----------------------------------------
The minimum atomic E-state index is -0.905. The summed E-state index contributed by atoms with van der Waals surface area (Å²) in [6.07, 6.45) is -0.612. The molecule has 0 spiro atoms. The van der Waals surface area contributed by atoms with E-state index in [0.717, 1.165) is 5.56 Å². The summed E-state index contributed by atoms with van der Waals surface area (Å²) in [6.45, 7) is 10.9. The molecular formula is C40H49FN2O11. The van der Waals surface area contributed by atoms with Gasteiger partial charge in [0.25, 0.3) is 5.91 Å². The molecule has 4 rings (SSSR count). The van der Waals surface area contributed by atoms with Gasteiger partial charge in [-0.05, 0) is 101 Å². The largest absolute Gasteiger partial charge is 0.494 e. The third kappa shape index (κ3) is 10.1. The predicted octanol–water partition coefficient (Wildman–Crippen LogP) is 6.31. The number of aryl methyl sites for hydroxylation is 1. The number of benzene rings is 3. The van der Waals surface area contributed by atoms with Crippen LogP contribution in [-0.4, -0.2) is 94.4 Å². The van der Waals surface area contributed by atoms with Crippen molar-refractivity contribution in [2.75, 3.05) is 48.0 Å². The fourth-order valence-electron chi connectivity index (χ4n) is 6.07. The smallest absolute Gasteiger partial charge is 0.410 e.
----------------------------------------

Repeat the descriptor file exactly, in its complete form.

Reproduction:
The minimum atomic E-state index is -0.905. The summed E-state index contributed by atoms with van der Waals surface area (Å²) in [6.07, 6.45) is -0.612. The molecule has 0 spiro atoms. The van der Waals surface area contributed by atoms with E-state index in [0.717, 1.165) is 5.56 Å². The summed E-state index contributed by atoms with van der Waals surface area (Å²) in [6.45, 7) is 10.9. The molecular formula is C40H49FN2O11. The van der Waals surface area contributed by atoms with Gasteiger partial charge in [0.25, 0.3) is 5.91 Å². The molecule has 4 rings (SSSR count). The van der Waals surface area contributed by atoms with Gasteiger partial charge in [-0.05, 0) is 101 Å². The largest absolute Gasteiger partial charge is 0.494 e. The third kappa shape index (κ3) is 10.1. The predicted octanol–water partition coefficient (Wildman–Crippen LogP) is 6.31. The number of aryl methyl sites for hydroxylation is 1. The number of benzene rings is 3. The van der Waals surface area contributed by atoms with Crippen LogP contribution in [-0.4, -0.2) is 94.4 Å². The van der Waals surface area contributed by atoms with Crippen molar-refractivity contribution in [2.75, 3.05) is 48.0 Å². The fourth-order valence-electron chi connectivity index (χ4n) is 6.07. The smallest absolute Gasteiger partial charge is 0.410 e.